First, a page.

Dare to Ask: Are smokers huffing and puffing over
By Phillip Milano
Do non-smoking facilities offend smokers?
Jay, Bluff City, Tenn.
I smoke, and I don't find them offensive; however, if they designate a
smoking area outside the building, I find it offensive if they don't cover it.
While it's become very PC to despise smokers, they are people, too.
It's been shown fairly conclusively that the unfiltered "sidesmoke" from
cigarettes is pretty dangerous to those around you. Most smokers are pretty
understanding about that. That said, I'd say an awning is only fair, but there's
probably a bit of an unconscious reaction against people who demand, loudly and
rudely, the "right" to smoke whenever and wherever they want.
Jason, Bloomington, Ind.
Anti-smoking laws deeply offend me. This is the government stepping in and
discriminating against those who light up.
Tiberious, 24, Cincinnati
If a smoker is offended, it's illogical. A smoker chooses to smoke, but there
are times when non-smokers have no choice but to be around smokers. In a
situation like this, since a non-smoker never has a need to smoke, smoking
should be avoided.
John S., 23, Lake Charles, La.
I am getting upset that everything is geared toward non-smokers. They don't
have to stay at a restaurant with a smoking section. Why do smokers have to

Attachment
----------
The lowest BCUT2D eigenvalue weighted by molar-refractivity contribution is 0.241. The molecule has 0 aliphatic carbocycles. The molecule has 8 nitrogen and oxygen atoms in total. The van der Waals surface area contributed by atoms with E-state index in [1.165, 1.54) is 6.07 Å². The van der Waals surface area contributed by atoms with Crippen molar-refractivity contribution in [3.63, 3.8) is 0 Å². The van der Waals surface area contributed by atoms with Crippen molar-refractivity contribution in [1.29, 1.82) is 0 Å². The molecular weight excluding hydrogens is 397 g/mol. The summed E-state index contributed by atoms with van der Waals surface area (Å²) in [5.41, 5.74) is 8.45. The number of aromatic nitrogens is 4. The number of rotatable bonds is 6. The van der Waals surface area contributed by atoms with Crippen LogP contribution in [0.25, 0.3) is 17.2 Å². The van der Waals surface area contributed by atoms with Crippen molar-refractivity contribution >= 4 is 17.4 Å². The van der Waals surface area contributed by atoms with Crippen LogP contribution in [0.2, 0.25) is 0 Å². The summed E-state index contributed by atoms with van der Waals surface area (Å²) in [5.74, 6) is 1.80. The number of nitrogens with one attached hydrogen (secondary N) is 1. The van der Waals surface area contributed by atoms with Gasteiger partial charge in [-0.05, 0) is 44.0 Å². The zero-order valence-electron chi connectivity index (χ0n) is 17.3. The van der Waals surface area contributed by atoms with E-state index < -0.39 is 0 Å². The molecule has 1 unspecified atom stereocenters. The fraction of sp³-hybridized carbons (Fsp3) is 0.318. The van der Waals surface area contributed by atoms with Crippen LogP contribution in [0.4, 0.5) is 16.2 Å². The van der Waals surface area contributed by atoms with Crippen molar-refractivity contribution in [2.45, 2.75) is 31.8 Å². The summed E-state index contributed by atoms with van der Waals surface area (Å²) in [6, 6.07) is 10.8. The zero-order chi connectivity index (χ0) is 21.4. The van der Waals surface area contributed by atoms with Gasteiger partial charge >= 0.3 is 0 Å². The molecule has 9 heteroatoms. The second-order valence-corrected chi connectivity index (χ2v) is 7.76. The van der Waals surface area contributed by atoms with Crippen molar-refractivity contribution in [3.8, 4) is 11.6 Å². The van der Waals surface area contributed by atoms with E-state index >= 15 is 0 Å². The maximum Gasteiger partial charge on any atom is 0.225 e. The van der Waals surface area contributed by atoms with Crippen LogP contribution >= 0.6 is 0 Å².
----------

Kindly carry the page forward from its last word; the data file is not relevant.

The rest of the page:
Ms. Levity, Pennsylvania
Former Libertarian presidential candidate Gary Nolan is national director of
the Citizens Freedom Alliance, which says on its Web site it fights for
economic, taxpayer and smokers' rights, among other things. Though, truth be
told, smokers don't really have rights, Nolan says. Nor do non-smokers. Property
owners have rights.
"If I have a building and want it to be smoke-free, I should have that
right," he said. "I'm upset with government mandates to make restaurants and
taverns adhere to an agenda to ban smoking based on junk science."
The EPA "cherry-picked" data to support its 1993 report that secondhand smoke
was dangerous, and U.S. District Judge William Osteen voided it in 1998, Nolan
"It's a slam-dunk it's [secondhand smoke] not a problem."
Osteen was a former tobacco lobbyist, according to The New York Times, and
his decision was overturned in 2002 on jurisdictional issues, but let's not butt
On smoking bans, Nolan says let the market decide.
"How would customers respond if the food wasn't good or music was too loud?
They wouldn't go back. (If customers didn't like smoking at an establishment),
the owner would get the message to switch to non-smoking."
His personal take as a smoker?
"I'm not offended by bans unless I know it's mandated by the government," he
said. "However, I can get angry if it's a cold day, and I've been forced to
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Phillip Milano, author of I Can't Believe You Asked That! (Perigee),
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